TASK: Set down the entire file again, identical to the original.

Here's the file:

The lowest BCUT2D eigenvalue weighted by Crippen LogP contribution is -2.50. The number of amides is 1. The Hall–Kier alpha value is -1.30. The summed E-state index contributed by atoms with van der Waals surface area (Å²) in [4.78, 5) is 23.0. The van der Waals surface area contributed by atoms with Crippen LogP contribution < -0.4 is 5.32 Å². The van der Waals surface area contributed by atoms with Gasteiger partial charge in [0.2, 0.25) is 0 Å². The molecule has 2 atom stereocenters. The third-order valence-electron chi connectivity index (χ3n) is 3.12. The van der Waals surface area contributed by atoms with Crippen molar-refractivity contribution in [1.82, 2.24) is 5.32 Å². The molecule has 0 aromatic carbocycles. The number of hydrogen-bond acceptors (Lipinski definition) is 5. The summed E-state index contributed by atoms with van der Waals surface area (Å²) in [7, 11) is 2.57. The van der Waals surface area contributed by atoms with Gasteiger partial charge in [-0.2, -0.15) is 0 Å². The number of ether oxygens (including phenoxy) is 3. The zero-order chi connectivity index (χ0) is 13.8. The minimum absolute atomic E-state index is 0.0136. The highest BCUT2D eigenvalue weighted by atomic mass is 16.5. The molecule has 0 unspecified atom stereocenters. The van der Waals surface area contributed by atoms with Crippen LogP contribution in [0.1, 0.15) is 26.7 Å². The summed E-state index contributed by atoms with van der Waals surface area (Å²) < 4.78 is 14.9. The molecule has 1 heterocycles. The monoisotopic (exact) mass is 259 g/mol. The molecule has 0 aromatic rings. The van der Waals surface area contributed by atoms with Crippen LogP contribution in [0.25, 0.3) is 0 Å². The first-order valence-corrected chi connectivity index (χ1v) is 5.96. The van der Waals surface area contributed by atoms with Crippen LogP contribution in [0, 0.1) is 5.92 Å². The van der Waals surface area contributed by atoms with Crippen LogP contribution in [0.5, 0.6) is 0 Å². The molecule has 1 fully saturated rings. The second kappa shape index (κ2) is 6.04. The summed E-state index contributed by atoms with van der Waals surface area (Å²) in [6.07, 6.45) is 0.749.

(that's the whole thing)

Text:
The lowest BCUT2D eigenvalue weighted by Crippen LogP contribution is -2.50. The number of amides is 1. The Hall–Kier alpha value is -1.30. The summed E-state index contributed by atoms with van der Waals surface area (Å²) in [4.78, 5) is 23.0. The van der Waals surface area contributed by atoms with Crippen LogP contribution < -0.4 is 5.32 Å². The van der Waals surface area contributed by atoms with Gasteiger partial charge in [0.2, 0.25) is 0 Å². The molecule has 2 atom stereocenters. The third-order valence-electron chi connectivity index (χ3n) is 3.12. The van der Waals surface area contributed by atoms with Crippen molar-refractivity contribution in [1.82, 2.24) is 5.32 Å². The molecule has 0 aromatic carbocycles. The number of hydrogen-bond acceptors (Lipinski definition) is 5. The summed E-state index contributed by atoms with van der Waals surface area (Å²) in [7, 11) is 2.57. The van der Waals surface area contributed by atoms with Gasteiger partial charge in [-0.2, -0.15) is 0 Å². The number of ether oxygens (including phenoxy) is 3. The zero-order chi connectivity index (χ0) is 13.8. The minimum absolute atomic E-state index is 0.0136. The highest BCUT2D eigenvalue weighted by atomic mass is 16.5. The molecule has 0 unspecified atom stereocenters. The van der Waals surface area contributed by atoms with Crippen LogP contribution in [0.1, 0.15) is 26.7 Å². The summed E-state index contributed by atoms with van der Waals surface area (Å²) < 4.78 is 14.9. The molecule has 1 heterocycles. The monoisotopic (exact) mass is 259 g/mol. The molecule has 0 aromatic rings. The van der Waals surface area contributed by atoms with Crippen LogP contribution in [0.25, 0.3) is 0 Å². The first-order valence-corrected chi connectivity index (χ1v) is 5.96. The van der Waals surface area contributed by atoms with Crippen LogP contribution in [0, 0.1) is 5.92 Å². The van der Waals surface area contributed by atoms with Crippen LogP contribution in [0.5, 0.6) is 0 Å². The molecule has 1 fully saturated rings. The second kappa shape index (κ2) is 6.04. The summed E-state index contributed by atoms with van der Waals surface area (Å²) in [6.07, 6.45) is 0.749.